HIV PREVENTION

What if you could get up to 99% protection from HIV... for free?

You have HIV prevention options

PrEP (Pre-Exposure Prophylaxis) allows you to dramatically reduce your chance of getting HIV from sex by 99%, and from injection drug use by 74%. When taken as prescribed, PrEP is highly effective for preventing HIV.

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What happens if I have been exposed to HIV+?

PEP (Post-Exposure Prophylaxis) is a safe and effective form of prevention for use only when you have been exposed to HIV.

Whether a condom broke during sex, needles were shared, or blood, semen, or rectal secretions were exchanged in any way - know that you have a choice in preventing HIV in those situations. Time is crucial and this oral treatment must be started within 72 hours after the exposure.

Frequently asked questions about HIV prevention

How is HIV transmitted?

The Human Immunodeficiency Virus or HIV is spread by direct contact with infected body fluids, including blood, semen, rectal fluids, vaginal secretions, and breast milk. This means that the HIV contained in one of these body fluids must get into the bloodstream by direct entry into a vein, a break in the skin, or through the mucous linings (such as the eyes, mouth, nose, vagina, rectum, or penis). Other body fluids such as urine, saliva, vomit, etc. do not pose a risk unless visible blood is present.

What is PrEP?

PrEP is a new and emerging HIV prevention intervention in which high-risk HIV-negative individuals take an antiretroviral (ARV) to reduce their individual risk of acquiring HIV.

PrEP is one pill, once a day. There is currently one medication FDA-approved for this purpose – Truvada. Truvada was approved for HIV treatment in 2004 and for prevention in 2012.

PrEP is a powerful HIV prevention tool and can be combined with condoms and other prevention methods to provide even greater protection than when used alone. People who use PrEP must commit to taking the drug daily and seeing their healthcare provider every 3 months for HIV testing and other follow-ups.

Some private physicians are not yet prescribing PrEP. The Alliance for Positive Health can help interested individuals find the information to make a decision, and navigate the systems including how to talk with their doctors about PrEP. For additional facts about PrEP, visit the Department of Health.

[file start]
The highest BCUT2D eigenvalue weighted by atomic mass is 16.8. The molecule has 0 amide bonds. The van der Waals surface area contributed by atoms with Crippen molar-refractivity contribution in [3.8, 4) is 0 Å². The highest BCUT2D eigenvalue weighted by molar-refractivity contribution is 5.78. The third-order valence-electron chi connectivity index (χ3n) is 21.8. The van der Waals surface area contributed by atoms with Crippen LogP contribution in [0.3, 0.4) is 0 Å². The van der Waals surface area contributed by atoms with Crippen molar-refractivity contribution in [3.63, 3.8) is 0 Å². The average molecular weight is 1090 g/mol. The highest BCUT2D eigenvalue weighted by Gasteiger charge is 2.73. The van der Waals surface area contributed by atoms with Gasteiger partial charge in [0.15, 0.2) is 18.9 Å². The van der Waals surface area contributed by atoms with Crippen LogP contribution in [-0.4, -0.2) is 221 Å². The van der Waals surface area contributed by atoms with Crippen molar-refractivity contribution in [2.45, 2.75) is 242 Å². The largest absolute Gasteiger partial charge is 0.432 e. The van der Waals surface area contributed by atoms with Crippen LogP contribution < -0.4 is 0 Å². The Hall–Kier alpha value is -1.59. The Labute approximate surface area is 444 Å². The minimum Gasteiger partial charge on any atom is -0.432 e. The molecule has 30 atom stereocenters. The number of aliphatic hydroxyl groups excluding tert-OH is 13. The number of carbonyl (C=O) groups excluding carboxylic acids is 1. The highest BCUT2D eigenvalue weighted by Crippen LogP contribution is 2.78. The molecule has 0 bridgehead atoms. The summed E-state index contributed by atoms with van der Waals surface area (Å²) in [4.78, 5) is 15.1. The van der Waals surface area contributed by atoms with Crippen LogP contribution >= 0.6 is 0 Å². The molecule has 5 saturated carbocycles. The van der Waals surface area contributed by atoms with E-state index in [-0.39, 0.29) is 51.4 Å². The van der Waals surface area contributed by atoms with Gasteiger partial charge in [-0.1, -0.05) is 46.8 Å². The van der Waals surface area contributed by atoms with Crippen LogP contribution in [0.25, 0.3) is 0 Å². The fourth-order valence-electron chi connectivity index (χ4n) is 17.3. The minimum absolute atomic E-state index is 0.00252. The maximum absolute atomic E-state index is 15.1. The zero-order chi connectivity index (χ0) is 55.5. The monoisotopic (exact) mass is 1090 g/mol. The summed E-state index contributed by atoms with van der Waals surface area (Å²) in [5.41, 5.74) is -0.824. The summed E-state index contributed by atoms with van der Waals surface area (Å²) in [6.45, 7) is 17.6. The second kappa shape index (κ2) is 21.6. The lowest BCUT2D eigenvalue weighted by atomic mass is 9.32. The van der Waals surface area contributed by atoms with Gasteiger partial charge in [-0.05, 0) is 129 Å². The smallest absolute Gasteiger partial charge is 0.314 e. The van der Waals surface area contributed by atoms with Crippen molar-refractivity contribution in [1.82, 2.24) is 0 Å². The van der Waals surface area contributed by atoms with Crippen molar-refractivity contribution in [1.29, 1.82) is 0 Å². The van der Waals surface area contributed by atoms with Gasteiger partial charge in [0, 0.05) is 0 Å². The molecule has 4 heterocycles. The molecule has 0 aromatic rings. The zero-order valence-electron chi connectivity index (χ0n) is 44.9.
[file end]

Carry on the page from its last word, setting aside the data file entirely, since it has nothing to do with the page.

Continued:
How well does PrEP work?

The PrEP medication works very well at preventing a person from getting HIV. Everyone taking PrEP should be sure to take the medication as agreed upon with the healthcare provider, but it is especially important for cis-gender women and transgender men who engage in vaginal intercourse to take it consistently each day to be fully protected during receptive vaginal intercourse. The more days a person misses a dose, the less protective the medication will be for any exposures that occur during that time period. If you are interested in more specific data regarding how well PrEP works, below is a list of links to the major clinical trials.

Can I get the PrEP medication from my regular healthcare provider, or do I have to go to a special doctor?

It depends on your doctor. Any physician, nurse practitioner or physician assistant can prescribe PrEP. It is important to have a healthcare provider who you can work with to individualize PrEP to your needs and circumstances. Not all healthcare facilities are prepared to administer long-acting injectable PrEP. The New York State Department of Health has prepared a directory of healthcare providers that prescribe PrEP that can be found here

What are the side effects of the PrEP medications?

All three approved medications, Truvada, Descovy, and Cabotegravir, are recognized as well-tolerated medications with few side effects. In clinical trials, only a small number of people found the side effects serious enough to stop taking the medication. People taking PrEP should discuss any side effects they experience with their healthcare provider. In many cases, side effects are only short term and can be managed. Two important health issues related to taking PrEP include kidney function and bone density. Your healthcare provider will ask if you have a history of kidney disease and will periodically order lab work to monitor your kidney function. Bone density will be monitored as needed. The NYSDOH is aware that lawsuits claim harm to individuals taking Truvada. However, scientific evidence shows that when taken as directed, Truvada is safe and effective. Since there are risks to taking any medication, individuals should speak with their healthcare provider about the benefits, risks (side effects), and possible alternatives for every medication they choose to take in order to understand the best choices for their specific situation.